This massive undertaking would not have been successful without the help of the community of Three Rivers. More than five dozen individuals donated time and/or money to the restoration, as well as public agencies and local businesses. 
The following is excerpted from “A History of Woodlake Union High School - The Woodlake 11: Class of 1924,” by John Elliott (published in 1994, in cooperation with the Three Rivers Historical Society).
Jessie Agatha MacKinnon Bequette: I was born September 11, 1906, in the Pollasky Depot in Fresno. My parents, John and Bessie MacKinnon, lived in a small apartment upstairs. My father was employed by the San Joaquin Valley Railroad.
In 1907, we moved to Saskatchewan, Canada, where my father homesteaded a wheat farm. My mother later told me that the winters were so cold there that the milk would freeze when it was rushed from the barn to the house.
After two years of hard times, we moved home to Three Rivers [where Bessie Fry MacKinnon was raised]. We lived for a time with my grandparents, Walter and Sarah Fry, while our house was being built a mile or so south of their place.
In 1910, we moved into our new house. It was the nicest home in Three Rivers and, I think, the only one with an inside bathroom. That was the same year my sister, Edith, was born in Fresno. 
That wonderful home burned in a tragic fire in August 1914. My father died in that fire trying to save the family piano [a wedding gift from John to Bessie].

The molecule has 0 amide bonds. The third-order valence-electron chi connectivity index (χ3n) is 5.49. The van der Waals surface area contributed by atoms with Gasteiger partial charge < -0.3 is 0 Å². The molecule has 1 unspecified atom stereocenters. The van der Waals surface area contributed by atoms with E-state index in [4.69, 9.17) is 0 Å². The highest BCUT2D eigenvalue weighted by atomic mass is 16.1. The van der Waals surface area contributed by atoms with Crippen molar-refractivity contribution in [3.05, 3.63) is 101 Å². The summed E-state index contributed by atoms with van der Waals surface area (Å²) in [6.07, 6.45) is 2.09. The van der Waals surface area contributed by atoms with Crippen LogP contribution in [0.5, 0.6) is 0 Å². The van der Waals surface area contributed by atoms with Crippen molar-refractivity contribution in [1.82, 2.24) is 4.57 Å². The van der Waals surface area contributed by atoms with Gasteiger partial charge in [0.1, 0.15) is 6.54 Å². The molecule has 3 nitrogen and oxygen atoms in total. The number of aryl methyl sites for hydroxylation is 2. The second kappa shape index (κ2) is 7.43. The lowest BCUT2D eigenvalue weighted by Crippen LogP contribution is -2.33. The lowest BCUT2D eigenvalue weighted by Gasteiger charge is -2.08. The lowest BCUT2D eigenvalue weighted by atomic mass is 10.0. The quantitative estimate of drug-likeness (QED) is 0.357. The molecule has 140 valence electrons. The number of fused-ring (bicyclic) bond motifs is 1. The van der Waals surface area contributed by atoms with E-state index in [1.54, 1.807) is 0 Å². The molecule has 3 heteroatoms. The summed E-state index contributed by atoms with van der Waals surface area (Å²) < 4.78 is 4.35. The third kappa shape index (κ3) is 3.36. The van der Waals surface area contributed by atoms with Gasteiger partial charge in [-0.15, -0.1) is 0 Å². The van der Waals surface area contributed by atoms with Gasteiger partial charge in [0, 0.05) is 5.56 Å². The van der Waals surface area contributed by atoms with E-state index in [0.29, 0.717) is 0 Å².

My mother, too depressed to stay in Three Rivers, moved with Edith to Tulare. That was the time, when I was seven years old, that my grandfather, Walter Fry, took charge of my upbringing.
Some of my fondest memories are the Sequoia National Park inspection tours made on horseback as a youngster with Grandpa Fry. Each summer, we would start up the South Fork, crossing Hockett Meadow northward via the Tar Gap trail to the Montgomery cabin in Mineral King.
My first trip up the Colony Mill Road, the main route to Giant Forest before the completion of Highway 198 and Generals Highway in the 1920s, was in Grandpa’s Model T. Grandpa bought his first auto through the mail and learned to drive in his 40-acre pasture [near present-day Hawk Hollow Drive].